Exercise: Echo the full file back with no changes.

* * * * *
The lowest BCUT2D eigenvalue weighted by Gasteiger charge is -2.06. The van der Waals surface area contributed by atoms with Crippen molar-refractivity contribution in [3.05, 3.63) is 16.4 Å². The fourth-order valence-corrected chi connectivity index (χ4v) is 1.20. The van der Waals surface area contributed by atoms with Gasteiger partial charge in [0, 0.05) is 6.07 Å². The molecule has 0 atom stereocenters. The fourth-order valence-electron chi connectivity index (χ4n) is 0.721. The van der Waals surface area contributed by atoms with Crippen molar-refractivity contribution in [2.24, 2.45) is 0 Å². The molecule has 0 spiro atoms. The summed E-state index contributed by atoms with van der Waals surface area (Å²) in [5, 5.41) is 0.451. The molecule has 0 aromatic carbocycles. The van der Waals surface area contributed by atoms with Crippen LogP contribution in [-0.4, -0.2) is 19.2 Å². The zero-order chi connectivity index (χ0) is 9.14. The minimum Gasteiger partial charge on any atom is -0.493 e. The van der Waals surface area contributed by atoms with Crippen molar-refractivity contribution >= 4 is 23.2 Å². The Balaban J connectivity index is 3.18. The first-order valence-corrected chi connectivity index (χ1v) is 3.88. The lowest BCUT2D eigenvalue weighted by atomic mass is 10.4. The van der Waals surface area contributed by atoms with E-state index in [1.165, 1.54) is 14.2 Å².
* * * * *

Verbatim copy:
The lowest BCUT2D eigenvalue weighted by Gasteiger charge is -2.06. The van der Waals surface area contributed by atoms with Crippen molar-refractivity contribution in [3.05, 3.63) is 16.4 Å². The fourth-order valence-corrected chi connectivity index (χ4v) is 1.20. The van der Waals surface area contributed by atoms with Gasteiger partial charge in [0, 0.05) is 6.07 Å². The molecule has 0 atom stereocenters. The fourth-order valence-electron chi connectivity index (χ4n) is 0.721. The van der Waals surface area contributed by atoms with Crippen molar-refractivity contribution in [2.24, 2.45) is 0 Å². The molecule has 0 spiro atoms. The summed E-state index contributed by atoms with van der Waals surface area (Å²) in [5, 5.41) is 0.451. The molecule has 0 aromatic carbocycles. The van der Waals surface area contributed by atoms with Crippen LogP contribution in [-0.4, -0.2) is 19.2 Å². The zero-order chi connectivity index (χ0) is 9.14. The minimum Gasteiger partial charge on any atom is -0.493 e. The van der Waals surface area contributed by atoms with Crippen molar-refractivity contribution >= 4 is 23.2 Å². The Balaban J connectivity index is 3.18. The first-order valence-corrected chi connectivity index (χ1v) is 3.88. The lowest BCUT2D eigenvalue weighted by atomic mass is 10.4. The van der Waals surface area contributed by atoms with E-state index in [1.165, 1.54) is 14.2 Å².